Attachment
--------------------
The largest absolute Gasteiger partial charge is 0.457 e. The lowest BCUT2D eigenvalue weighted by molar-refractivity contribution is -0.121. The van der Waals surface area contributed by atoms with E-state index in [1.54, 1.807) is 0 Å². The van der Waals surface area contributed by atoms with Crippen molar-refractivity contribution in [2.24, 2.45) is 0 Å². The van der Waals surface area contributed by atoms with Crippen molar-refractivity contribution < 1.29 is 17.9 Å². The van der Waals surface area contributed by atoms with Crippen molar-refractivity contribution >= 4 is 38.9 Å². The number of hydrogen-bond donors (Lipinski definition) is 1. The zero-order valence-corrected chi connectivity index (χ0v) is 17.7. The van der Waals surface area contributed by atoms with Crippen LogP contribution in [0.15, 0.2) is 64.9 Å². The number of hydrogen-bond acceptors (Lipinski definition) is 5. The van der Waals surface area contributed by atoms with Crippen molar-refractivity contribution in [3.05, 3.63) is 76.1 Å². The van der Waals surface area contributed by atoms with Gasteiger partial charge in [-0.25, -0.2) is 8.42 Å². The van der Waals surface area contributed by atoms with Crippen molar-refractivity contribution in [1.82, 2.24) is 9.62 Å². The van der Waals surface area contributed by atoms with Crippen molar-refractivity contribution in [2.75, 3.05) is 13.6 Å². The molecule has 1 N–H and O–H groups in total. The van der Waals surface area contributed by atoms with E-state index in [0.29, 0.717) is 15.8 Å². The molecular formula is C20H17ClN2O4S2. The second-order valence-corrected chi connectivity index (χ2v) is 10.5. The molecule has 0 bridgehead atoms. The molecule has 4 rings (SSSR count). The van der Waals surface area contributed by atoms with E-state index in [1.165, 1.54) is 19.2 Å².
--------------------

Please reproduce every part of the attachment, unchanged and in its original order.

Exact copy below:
The largest absolute Gasteiger partial charge is 0.457 e. The lowest BCUT2D eigenvalue weighted by molar-refractivity contribution is -0.121. The van der Waals surface area contributed by atoms with E-state index in [1.54, 1.807) is 0 Å². The van der Waals surface area contributed by atoms with Crippen molar-refractivity contribution in [2.24, 2.45) is 0 Å². The van der Waals surface area contributed by atoms with Crippen molar-refractivity contribution < 1.29 is 17.9 Å². The van der Waals surface area contributed by atoms with Crippen molar-refractivity contribution >= 4 is 38.9 Å². The number of hydrogen-bond donors (Lipinski definition) is 1. The zero-order valence-corrected chi connectivity index (χ0v) is 17.7. The van der Waals surface area contributed by atoms with Crippen LogP contribution in [0.15, 0.2) is 64.9 Å². The number of hydrogen-bond acceptors (Lipinski definition) is 5. The van der Waals surface area contributed by atoms with Crippen molar-refractivity contribution in [3.05, 3.63) is 76.1 Å². The van der Waals surface area contributed by atoms with Gasteiger partial charge in [-0.25, -0.2) is 8.42 Å². The van der Waals surface area contributed by atoms with Crippen molar-refractivity contribution in [1.82, 2.24) is 9.62 Å². The van der Waals surface area contributed by atoms with Crippen molar-refractivity contribution in [2.75, 3.05) is 13.6 Å². The molecule has 1 N–H and O–H groups in total. The van der Waals surface area contributed by atoms with E-state index in [0.29, 0.717) is 15.8 Å². The molecular formula is C20H17ClN2O4S2. The second-order valence-corrected chi connectivity index (χ2v) is 10.5. The molecule has 0 bridgehead atoms. The molecule has 4 rings (SSSR count). The van der Waals surface area contributed by atoms with E-state index in [1.165, 1.54) is 19.2 Å².